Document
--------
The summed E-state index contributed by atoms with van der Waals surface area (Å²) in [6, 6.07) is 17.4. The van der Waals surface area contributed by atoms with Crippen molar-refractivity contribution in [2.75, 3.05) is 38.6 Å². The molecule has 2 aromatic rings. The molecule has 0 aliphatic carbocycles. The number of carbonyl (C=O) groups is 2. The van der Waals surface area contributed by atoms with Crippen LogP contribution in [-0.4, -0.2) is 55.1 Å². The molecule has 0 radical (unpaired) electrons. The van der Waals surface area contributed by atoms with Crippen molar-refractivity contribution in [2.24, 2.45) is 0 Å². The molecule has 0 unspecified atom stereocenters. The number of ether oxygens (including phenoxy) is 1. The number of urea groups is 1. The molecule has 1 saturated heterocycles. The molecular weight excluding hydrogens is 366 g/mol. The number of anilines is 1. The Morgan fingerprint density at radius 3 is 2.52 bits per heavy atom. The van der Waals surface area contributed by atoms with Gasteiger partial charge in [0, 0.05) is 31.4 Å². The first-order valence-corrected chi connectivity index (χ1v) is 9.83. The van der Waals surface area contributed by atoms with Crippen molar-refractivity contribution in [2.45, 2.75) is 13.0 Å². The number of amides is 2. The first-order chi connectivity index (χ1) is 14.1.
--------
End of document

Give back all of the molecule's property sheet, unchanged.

The summed E-state index contributed by atoms with van der Waals surface area (Å²) in [6, 6.07) is 17.4. The van der Waals surface area contributed by atoms with Crippen molar-refractivity contribution in [2.75, 3.05) is 38.6 Å². The molecule has 2 aromatic rings. The molecule has 0 aliphatic carbocycles. The number of carbonyl (C=O) groups is 2. The van der Waals surface area contributed by atoms with Crippen LogP contribution in [-0.4, -0.2) is 55.1 Å². The molecule has 0 radical (unpaired) electrons. The van der Waals surface area contributed by atoms with Crippen molar-refractivity contribution in [2.24, 2.45) is 0 Å². The molecule has 0 unspecified atom stereocenters. The number of ether oxygens (including phenoxy) is 1. The number of urea groups is 1. The molecule has 1 saturated heterocycles. The molecular weight excluding hydrogens is 366 g/mol. The number of anilines is 1. The Morgan fingerprint density at radius 3 is 2.52 bits per heavy atom. The van der Waals surface area contributed by atoms with Gasteiger partial charge in [0, 0.05) is 31.4 Å². The first-order valence-corrected chi connectivity index (χ1v) is 9.83. The van der Waals surface area contributed by atoms with Crippen molar-refractivity contribution in [2.45, 2.75) is 13.0 Å². The number of amides is 2. The first-order chi connectivity index (χ1) is 14.1.